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States with the Lowest Rates of Skin Cancer

April 28, 2022

Does your state rank high or low when it comes to skin cancer?

A good friend of mine who lives in New Mexico recently made a shocking comment to me. She said she had heard that New Mexico has one of the lowest rates of skin cancer of all 50 states.

My mind raced. Surely, my incredibly well-educated, well-read, red-headed medical writer friend could not be WRONG but… something about this statement felt deeply flawed to me. I mean, having been in the skin care industry for so long, I know that most skin cancers are a result of sun damage, primarily sun burns. And from my fleeting knowledge of New Mexico, I can say with certainty 1/ it is in the southwest and 2/ it can get really hot.

So the idea that this hot and sunny state actually has one of the lowest rates of skin cancer made no sense.

Time to investigate.

And what I found was something I don’t admit to my husband very often. I was wrong.

Turns out the 3 states (depending on which report you read) with the lowest instances of skin cancer are New Mexico (Amy, I apologize for ever doubting you), Texas and, according to one report I read…. HAWAII! What?! All my assumptions now completely turned on their heads, it is time to do a little more analysis (with the help from some awesome medical journals along the way).

So here are some interesting tidbits that now make the entire puzzle just a little more logical.

Let’s start with the most important part of this conundrum: What causes melanoma and other forms of skin cancers?

The simple answer is that it is caused by exposure to UV rays. Severe sunburns damage the DNA of skin cells, causing new skin cells to grow out of control, resulting in cancerous cells. Thus it makes sense that the highest instances of skin cancer/melanoma would be in areas where the UV rays are the strongest. But you also have to account for other factors like percentage of the population that is active in outdoor activities, level of sun protection taken, indoor tanning (yikes!) and early detection.

The states withe the highest instances of skin cancer? Another head scratcher: Utah, Vermont and New Hampshire (sometimes, I will see Washington D.C. thrown in that list as well).

Here is another interesting piece of information: In one particular study I read, men had 160% more cases of skin cancer than women. Riddle me that one.

After reading NUMEROUS medical journals and articles on this subject, here is my take away, and one that I did not come up with myself:

The MAIN reason behind the fact that states with the strongest UV rays actually have the lowest rate of skin cancers is (drum roll): AWARENESS. Preparedness. Knowledge. Consistent action.

People in sun-drenched states know the dangers of the sun. They buy SPF clothing, they wear huge hats, stay in the shade, apply sunscreen religiously. They don’t go to tanning beds. Even the media in those states helps with the education. They have it drilled into them from day one that sun protection is a must.

On the flip side, those lovely mountains in Utah are sometimes drenched in inversion – keeping the clouds locked into one place and giving the population below the lovely illusion that the sun is not shining ABOVE the clouds and therefore, no sun protection is necessary. Bring on the UV burn, baby!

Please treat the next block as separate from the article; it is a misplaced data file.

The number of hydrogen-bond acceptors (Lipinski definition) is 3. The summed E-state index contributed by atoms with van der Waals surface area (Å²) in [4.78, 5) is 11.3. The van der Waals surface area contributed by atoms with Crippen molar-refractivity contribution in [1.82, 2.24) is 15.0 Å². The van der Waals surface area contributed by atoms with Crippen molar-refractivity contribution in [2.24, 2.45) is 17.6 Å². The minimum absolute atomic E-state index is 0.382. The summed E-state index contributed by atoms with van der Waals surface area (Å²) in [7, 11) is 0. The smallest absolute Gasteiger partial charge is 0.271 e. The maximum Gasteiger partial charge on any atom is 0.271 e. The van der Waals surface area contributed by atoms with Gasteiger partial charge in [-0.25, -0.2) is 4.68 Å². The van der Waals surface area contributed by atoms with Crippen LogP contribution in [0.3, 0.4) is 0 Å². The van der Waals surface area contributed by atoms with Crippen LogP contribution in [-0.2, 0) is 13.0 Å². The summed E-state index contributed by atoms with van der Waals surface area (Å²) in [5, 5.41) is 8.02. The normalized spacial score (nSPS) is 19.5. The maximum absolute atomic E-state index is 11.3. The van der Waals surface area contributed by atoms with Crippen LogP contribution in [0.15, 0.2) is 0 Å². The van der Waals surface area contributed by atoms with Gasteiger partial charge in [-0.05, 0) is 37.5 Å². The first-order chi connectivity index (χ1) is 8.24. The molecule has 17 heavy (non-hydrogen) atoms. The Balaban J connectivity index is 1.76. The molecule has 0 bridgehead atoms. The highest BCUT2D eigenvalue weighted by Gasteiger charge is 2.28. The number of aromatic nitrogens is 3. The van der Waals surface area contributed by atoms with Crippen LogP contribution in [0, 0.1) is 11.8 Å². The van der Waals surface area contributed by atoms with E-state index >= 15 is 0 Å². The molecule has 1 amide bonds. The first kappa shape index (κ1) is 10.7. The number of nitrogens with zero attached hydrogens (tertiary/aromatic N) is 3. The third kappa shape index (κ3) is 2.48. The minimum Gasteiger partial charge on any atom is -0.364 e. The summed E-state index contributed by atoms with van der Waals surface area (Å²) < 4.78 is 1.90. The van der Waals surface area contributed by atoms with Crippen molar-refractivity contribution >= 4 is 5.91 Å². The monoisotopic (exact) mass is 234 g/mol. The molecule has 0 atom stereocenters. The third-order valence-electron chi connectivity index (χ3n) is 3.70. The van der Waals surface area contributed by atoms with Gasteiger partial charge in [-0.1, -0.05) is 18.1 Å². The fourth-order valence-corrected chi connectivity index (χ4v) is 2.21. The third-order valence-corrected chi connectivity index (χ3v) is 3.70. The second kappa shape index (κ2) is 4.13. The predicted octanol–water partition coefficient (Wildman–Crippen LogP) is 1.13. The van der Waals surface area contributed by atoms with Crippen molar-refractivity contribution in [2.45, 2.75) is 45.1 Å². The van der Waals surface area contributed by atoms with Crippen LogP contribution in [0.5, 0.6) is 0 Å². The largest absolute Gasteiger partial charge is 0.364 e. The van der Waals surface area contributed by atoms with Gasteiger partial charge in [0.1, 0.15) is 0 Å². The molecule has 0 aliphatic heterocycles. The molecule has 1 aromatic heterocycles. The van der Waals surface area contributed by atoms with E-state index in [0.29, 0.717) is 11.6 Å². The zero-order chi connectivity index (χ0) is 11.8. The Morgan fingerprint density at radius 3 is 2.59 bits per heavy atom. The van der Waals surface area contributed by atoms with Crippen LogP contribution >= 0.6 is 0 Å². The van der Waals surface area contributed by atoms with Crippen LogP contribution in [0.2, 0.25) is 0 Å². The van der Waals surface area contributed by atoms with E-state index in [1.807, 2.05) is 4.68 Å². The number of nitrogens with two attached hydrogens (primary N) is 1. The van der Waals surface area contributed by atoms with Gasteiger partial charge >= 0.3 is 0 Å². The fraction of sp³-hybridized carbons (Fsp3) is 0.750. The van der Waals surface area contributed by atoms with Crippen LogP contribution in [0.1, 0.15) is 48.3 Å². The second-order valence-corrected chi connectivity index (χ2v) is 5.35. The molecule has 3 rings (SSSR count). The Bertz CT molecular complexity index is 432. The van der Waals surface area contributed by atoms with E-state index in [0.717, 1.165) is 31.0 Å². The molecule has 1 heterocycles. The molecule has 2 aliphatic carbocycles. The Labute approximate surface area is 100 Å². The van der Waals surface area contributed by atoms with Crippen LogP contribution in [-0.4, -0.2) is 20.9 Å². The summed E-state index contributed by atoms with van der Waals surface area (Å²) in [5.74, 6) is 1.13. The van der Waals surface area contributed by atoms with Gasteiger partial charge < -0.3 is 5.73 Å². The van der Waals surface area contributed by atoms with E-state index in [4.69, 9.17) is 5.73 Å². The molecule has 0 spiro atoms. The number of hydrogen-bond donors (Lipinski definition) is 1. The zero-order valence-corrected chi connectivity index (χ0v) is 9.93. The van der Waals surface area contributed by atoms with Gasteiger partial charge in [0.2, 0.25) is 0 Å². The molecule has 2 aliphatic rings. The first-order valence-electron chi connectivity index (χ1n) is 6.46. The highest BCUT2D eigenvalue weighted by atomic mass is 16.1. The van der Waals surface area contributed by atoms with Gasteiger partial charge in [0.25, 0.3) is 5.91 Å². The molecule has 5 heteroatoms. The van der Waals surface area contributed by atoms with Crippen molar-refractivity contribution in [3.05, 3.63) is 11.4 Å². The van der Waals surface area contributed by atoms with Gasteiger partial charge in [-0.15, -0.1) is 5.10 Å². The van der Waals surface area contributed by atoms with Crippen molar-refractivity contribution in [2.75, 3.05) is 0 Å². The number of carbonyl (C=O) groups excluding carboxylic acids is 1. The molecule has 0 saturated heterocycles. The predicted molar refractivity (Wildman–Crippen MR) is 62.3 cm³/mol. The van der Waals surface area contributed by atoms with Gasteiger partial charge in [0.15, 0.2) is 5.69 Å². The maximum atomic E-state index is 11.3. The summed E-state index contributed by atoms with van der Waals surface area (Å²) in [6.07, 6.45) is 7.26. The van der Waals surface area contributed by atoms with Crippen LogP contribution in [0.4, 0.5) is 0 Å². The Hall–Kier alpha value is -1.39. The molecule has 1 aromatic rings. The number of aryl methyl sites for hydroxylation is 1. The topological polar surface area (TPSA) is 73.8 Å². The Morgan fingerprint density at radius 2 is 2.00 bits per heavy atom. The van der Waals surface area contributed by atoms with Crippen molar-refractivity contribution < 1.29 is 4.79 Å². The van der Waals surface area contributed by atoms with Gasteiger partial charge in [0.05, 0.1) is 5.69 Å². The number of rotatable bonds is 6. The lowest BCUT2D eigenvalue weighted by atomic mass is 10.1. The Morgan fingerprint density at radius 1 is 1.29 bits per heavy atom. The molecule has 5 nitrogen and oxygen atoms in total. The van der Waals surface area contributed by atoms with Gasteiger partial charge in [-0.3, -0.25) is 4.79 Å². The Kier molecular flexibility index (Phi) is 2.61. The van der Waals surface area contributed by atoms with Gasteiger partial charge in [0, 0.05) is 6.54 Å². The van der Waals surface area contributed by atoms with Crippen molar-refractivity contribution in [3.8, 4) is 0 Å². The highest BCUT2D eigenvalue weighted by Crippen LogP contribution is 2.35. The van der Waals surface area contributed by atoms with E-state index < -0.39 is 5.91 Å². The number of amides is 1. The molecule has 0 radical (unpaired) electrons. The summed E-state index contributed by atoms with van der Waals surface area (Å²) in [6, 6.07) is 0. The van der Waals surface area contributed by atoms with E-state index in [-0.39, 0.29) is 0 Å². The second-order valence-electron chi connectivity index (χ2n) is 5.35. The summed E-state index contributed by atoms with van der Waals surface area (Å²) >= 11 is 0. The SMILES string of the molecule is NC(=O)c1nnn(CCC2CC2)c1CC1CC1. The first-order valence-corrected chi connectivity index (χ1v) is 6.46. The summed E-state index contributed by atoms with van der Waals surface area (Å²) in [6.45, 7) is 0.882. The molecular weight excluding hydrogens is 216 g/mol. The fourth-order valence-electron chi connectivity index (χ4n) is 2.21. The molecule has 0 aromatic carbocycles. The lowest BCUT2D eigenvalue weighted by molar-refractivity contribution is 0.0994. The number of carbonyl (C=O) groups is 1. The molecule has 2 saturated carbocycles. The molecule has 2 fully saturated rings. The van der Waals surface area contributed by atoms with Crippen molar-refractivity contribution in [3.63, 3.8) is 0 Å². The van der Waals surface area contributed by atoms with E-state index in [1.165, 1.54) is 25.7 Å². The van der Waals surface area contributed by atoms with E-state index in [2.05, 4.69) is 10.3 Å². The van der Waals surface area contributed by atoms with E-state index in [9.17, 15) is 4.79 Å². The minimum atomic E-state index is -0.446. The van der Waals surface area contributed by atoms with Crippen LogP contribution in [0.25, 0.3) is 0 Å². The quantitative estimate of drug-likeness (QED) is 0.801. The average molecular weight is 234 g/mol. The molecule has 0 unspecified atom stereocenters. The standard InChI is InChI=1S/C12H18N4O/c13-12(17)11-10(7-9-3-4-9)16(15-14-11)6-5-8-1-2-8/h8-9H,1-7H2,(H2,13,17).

And as for that fact about men being more skin cancer prone than women? What gender more stereotypically takes care of their skin? Yup. Women. We buy all the fancy creams, go to the dermatologist, apply sunscreen religiously and try to stay out of the sun because we don’t want wrinkles.  From my personal experience, getting men to apply moisturizer on a daily basis is a tough job in and of itself!

So what is the take away we want you to have from reading this (if you stayed reading for this long!)?

Be prepared. Be knowledgable. Don’t be fooled into thinking that you “tan well.” Wear sunscreen on cloudy days. Wear sunscreen even if you aren’t going outside that day because 1/ it doesn’t hurt and 2/ you never know when your day’s plans may change. Wear your dorky big hat with pride. And above all else, if something looks weird on your skin, get it checked out immediately.

Questions? Comments?  Contact us at or call/text at 925.933.8425


State New case rate Total new cases Melanoma-related deaths
Utah 40.4 5,248 712
Vermont 37.6 1,505 68
New Hampshire 32.1 2,691 1,053
Minnesota 31.7 9,759 400
Delaware 29.5 1,722 4,479
Idaho 28.1 2,526 813
Montana 27.5 1,725 468
Oregon 27.5 6,602 161
Iowa 27.3 4,863 3,577
Kentucky 27.3 6,861 1,186
Georgia 26.7 14,136 133
Kansas 26.6 4,247 295
Nebraska 26.4 2,704 1,649
Maine 26.2 2,301 1,010
Washington 26.1 10,482 518
North Carolina 26 14,879 477
South Dakota 25.4 1,204 782
Florida 24.8 33,760 469
Arizona 24.5 9,802 248
Pennsylvania 24.3 19,119 674
Maryland 24 8,066 1,045
Wisconsin 24 8,098 1,361
Ohio 23.8 16,192 719
Rhode Island 23.7 1,532 362
North Dakota 23.6 937 985
South Carolina 23.6 6,847 168
California 22.9 47,477 288
Wyoming 22.9 758 413
Colorado 22.3 6,440 229
Massachusetts 22.3 8,969 1,177
New Jersey 22.3 11,689 287
Oklahoma 22.2 4,768 2,183
Hawaii 21.8 1,887 1,410
Arkansas 21.7 3,740 97
Indiana 21.7 7,989 1,923
Alabama 21.6 6,081 605
West Virginia 21.4 2,466 635
Connecticut 20.4 4,464 2,111
Illinois 20.4 14,634 154
Tennessee 20.3 7,710 667
Virginia 20.2 9,444 121
Michigan 20.1 11,681 1,122
Missouri 19.5 6,816 2,585
New York 18.3 20,910 380
Mississippi 17.8 2,943 103
Louisiana 17.6 4,460 1,125
Nevada 16.9 2,708 1,074
New Mexico 16 1,976 365
Alaska 14.3 483 851
Texas 13.1 17,482 102
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